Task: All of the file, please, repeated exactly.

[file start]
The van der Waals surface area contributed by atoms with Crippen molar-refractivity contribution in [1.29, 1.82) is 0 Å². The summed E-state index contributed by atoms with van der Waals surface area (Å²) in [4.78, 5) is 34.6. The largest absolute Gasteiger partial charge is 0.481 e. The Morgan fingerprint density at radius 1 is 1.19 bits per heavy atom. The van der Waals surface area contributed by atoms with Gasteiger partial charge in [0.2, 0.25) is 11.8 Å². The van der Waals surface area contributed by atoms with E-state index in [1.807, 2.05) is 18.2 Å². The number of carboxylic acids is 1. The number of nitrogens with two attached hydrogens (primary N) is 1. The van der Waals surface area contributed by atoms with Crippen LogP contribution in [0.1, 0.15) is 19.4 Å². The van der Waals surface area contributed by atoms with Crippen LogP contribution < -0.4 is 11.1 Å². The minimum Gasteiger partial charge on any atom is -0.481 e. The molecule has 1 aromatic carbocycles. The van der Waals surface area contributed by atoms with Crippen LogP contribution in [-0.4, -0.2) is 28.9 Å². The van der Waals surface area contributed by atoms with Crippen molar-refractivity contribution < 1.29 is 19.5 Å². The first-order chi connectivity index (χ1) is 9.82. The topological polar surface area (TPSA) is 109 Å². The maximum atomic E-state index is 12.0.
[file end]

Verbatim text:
The van der Waals surface area contributed by atoms with Crippen molar-refractivity contribution in [1.29, 1.82) is 0 Å². The summed E-state index contributed by atoms with van der Waals surface area (Å²) in [4.78, 5) is 34.6. The largest absolute Gasteiger partial charge is 0.481 e. The Morgan fingerprint density at radius 1 is 1.19 bits per heavy atom. The van der Waals surface area contributed by atoms with Gasteiger partial charge in [0.2, 0.25) is 11.8 Å². The van der Waals surface area contributed by atoms with E-state index in [1.807, 2.05) is 18.2 Å². The number of carboxylic acids is 1. The number of nitrogens with two attached hydrogens (primary N) is 1. The van der Waals surface area contributed by atoms with Crippen LogP contribution in [0.1, 0.15) is 19.4 Å². The van der Waals surface area contributed by atoms with Crippen LogP contribution < -0.4 is 11.1 Å². The minimum Gasteiger partial charge on any atom is -0.481 e. The molecule has 1 aromatic carbocycles. The van der Waals surface area contributed by atoms with Crippen LogP contribution in [-0.4, -0.2) is 28.9 Å². The van der Waals surface area contributed by atoms with Crippen molar-refractivity contribution < 1.29 is 19.5 Å². The first-order chi connectivity index (χ1) is 9.82. The topological polar surface area (TPSA) is 109 Å². The maximum atomic E-state index is 12.0.